Sunday, March 29, 2015
That Loving Feeling
It took some time to select a headstone for Dad's grave in Arkansas which also became the headstone for Mom. We talked about it at his burial as we walked through the New Corinth Cemetery where so many of our kinfolk are buried. After picking the style, we came to consensus on the engraving. In my classes, we have discussed at times what we would like to have written on our tombstones and what it would say about our lives on earth. What follows is the story of a well-known musical hit and its origin in a graveyard. It was first posted on 5-26-07.
Phil Spector is on trial for murder. Spector, a legend in the pop-rock music business, is accused of shooting actress Lana Clarkson at his home in February of 2003. During the 1960's, Spector became identified with the wall of sound, overlaying conventional rock-and-roll with orchestra music, characterizing groups like the Ronettes. Showing amazing versatility, Spector also co-wrote one of the biggest hits ever, You've Lost That Lovin' Feeling, and acted in the movie, Easy Rider. His later years have been marked by his induction into the Rock And Roll Hall Of Fame as well as increasingly bizarre behavior. His trial, like those of other celebrities, has become fodder for tabloid journalism. It doesn't look good for one of the true innovators of the American music scene.
Several years ago, I preached the wedding of Becca, one of my former high school basketball players. Making it personal, I weave a story into the ceremony of how the couple came together. This one was easy- Becca and Brian had known each other since they were children. I was able to incorporate a beautiful song from 1958 by a group called The Teddy Bears. The writer of that tune as well as its guitar player, backup singer, arranger, and producer was none other than seventeen year old Phil Spector. The song rocketed to the number one spot in the charts and established Spector as a force to be reckoned with. The title and repeating line was To Know Him Is To Love Him. Spector penned the song for teenager Annette Kleinbard, the lead singer of The Teddy Bears, with the inspiration for the smash record coming from an unlikely source. Spector's father had committed suicide nine years before the song was released. On a visit to the cemetery, Phil noticed the epitaph on Ben Spector's headstone read, "To know him was to love him." Making a slight change from past to present tense, he used the tribute to his dad as a springboard to a classic piece of music history.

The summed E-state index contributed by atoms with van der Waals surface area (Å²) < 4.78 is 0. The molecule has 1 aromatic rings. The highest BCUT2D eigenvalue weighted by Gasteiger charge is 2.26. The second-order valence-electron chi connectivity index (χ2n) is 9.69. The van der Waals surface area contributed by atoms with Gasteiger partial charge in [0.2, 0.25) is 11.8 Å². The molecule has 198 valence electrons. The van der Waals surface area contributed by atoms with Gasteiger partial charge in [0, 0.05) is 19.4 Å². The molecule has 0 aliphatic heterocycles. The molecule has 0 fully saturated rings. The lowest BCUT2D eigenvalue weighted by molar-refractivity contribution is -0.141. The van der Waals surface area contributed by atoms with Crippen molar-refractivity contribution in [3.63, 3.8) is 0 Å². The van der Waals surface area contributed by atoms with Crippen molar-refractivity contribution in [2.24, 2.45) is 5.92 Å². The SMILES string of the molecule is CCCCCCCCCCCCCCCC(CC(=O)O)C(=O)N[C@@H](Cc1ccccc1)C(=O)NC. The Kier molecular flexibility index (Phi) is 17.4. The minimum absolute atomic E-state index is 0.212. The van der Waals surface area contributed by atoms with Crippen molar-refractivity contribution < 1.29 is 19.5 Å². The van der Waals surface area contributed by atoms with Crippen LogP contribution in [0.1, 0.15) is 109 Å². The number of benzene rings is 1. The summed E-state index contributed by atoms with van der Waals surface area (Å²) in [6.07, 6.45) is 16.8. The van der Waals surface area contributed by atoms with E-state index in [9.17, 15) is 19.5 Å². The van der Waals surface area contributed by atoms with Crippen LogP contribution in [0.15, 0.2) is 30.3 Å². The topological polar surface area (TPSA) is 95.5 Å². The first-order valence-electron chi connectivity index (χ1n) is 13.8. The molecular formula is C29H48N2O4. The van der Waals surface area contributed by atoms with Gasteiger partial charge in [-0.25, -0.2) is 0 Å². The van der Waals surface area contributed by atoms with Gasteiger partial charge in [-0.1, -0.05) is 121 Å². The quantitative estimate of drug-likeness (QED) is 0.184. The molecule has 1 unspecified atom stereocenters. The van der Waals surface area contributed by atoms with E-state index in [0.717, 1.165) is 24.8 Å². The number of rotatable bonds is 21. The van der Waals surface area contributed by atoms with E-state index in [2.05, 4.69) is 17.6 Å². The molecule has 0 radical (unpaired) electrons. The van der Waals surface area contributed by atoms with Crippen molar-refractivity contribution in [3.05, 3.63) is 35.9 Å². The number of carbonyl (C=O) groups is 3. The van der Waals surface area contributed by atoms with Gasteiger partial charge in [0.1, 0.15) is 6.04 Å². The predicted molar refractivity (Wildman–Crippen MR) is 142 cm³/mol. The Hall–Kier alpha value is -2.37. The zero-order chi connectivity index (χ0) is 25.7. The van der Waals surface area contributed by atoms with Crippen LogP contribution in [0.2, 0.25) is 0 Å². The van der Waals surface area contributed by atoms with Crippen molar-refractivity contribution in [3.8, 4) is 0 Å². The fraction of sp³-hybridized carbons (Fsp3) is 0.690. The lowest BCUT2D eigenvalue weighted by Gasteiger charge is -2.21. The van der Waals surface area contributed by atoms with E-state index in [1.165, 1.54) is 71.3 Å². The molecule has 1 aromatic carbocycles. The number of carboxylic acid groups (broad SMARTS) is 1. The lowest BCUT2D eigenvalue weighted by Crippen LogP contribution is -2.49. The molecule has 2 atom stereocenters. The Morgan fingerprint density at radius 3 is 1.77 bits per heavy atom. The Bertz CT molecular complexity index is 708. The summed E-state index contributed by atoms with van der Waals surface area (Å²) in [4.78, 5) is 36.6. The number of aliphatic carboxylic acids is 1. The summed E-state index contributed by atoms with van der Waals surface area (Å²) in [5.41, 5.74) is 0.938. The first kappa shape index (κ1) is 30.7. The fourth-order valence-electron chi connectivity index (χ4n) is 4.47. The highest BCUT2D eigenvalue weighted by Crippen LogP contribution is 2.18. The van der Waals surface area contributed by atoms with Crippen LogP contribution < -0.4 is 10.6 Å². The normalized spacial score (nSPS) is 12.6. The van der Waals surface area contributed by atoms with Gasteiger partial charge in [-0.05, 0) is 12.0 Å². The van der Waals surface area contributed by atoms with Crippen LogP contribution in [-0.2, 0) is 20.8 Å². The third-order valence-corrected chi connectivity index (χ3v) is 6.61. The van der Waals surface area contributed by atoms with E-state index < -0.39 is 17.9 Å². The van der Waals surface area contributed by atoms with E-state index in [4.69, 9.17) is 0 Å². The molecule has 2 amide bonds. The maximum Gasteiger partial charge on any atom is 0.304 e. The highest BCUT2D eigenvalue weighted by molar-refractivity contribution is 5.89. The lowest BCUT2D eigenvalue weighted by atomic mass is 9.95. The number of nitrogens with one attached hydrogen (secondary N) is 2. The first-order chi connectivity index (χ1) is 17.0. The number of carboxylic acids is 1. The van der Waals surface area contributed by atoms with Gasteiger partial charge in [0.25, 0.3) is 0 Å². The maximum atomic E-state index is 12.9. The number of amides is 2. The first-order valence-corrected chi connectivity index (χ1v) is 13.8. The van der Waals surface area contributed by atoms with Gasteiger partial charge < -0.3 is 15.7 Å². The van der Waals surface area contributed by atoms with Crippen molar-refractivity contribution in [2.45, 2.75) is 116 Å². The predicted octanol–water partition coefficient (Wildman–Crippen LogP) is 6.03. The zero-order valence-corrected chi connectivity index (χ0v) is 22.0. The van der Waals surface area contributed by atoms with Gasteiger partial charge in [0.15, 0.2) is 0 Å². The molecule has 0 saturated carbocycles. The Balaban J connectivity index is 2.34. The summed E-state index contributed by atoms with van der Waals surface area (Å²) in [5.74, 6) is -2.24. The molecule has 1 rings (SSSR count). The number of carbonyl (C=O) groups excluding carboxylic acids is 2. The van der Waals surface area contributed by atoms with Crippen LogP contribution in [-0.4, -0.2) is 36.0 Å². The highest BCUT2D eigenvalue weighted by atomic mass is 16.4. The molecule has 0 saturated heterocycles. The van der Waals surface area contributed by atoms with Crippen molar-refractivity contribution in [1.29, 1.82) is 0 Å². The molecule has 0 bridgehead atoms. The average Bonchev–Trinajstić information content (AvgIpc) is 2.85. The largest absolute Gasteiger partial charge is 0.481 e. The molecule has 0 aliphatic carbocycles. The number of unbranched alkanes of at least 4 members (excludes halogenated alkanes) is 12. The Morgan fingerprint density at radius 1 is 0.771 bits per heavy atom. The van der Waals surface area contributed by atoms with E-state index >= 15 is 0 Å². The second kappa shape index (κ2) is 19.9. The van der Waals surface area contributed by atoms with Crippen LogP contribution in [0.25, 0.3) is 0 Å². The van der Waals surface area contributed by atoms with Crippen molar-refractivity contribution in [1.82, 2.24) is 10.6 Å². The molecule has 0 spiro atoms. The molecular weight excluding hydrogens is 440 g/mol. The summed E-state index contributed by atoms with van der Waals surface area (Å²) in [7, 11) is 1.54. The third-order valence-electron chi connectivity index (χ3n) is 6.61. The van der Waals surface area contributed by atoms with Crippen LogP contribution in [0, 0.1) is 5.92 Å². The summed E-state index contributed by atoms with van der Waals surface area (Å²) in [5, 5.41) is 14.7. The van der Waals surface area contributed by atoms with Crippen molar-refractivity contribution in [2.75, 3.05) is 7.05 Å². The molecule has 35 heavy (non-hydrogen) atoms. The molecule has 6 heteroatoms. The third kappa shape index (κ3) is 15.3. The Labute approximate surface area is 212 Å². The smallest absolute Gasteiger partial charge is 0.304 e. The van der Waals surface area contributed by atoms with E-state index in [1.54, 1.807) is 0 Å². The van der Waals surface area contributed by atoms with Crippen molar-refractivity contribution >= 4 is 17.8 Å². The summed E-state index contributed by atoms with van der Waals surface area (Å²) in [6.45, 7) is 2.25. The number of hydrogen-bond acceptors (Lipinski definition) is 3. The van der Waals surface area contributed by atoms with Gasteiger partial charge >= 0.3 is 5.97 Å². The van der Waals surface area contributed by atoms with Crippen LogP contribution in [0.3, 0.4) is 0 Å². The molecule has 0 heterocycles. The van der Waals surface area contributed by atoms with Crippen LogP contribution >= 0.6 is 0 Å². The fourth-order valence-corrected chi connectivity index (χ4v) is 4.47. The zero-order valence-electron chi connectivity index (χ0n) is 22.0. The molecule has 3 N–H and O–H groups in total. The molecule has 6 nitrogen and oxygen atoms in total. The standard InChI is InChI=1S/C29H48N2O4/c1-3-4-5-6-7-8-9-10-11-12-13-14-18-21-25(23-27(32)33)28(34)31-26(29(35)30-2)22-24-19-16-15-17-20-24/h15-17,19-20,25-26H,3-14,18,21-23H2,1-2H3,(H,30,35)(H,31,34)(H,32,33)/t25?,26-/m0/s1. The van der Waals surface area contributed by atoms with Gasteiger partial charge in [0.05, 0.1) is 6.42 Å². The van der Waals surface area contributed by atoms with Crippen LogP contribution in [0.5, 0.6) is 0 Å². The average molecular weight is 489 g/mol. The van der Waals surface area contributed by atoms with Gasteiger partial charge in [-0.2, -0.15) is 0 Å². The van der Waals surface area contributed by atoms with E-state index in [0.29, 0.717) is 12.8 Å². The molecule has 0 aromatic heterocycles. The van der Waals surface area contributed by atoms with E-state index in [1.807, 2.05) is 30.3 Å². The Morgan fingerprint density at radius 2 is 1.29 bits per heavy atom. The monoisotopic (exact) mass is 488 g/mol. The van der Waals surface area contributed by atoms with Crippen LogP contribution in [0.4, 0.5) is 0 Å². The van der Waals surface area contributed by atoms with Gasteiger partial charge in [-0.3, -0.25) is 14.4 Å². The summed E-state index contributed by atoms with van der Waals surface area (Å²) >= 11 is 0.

It's easy to play armchair psychologist and wonder if his father's death helped cause Spector's problems; the murder charge is not the first allegation that he used guns to intimidate others. Maybe a more normal childhood would have led to a more normal adult life. I just returned home from our Westbury Christian School graduation. As always, I was overwhelmed with the family connections between our seniors and moms and dads, grandparents, aunts and uncles. The correlation between the spiritual family and love is a welcome Biblical theme. Look at the measurement John chooses:
"How great is the love the Father has lavished on us that we should be called children of God! And that is what we are!"
(1st John 3:1)
I like lavished. It would be a sweeter world if all earthly fathers loved that way. Judging from his tombstone, someone thought Phil Spector's father was a pretty remarkable guy. It's a shame Phil only had nine years to find out. It might have made a difference.
Applicable quote of the day:
"I'm dealing in rock'n'roll. I'm, like, I'm not a bona fide human being."
PS: To view Phil Spector and this beautiful song, click the youtube selection below. Phil is the one playing guitar.
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Posted by Steve Hawley at 8:35 PM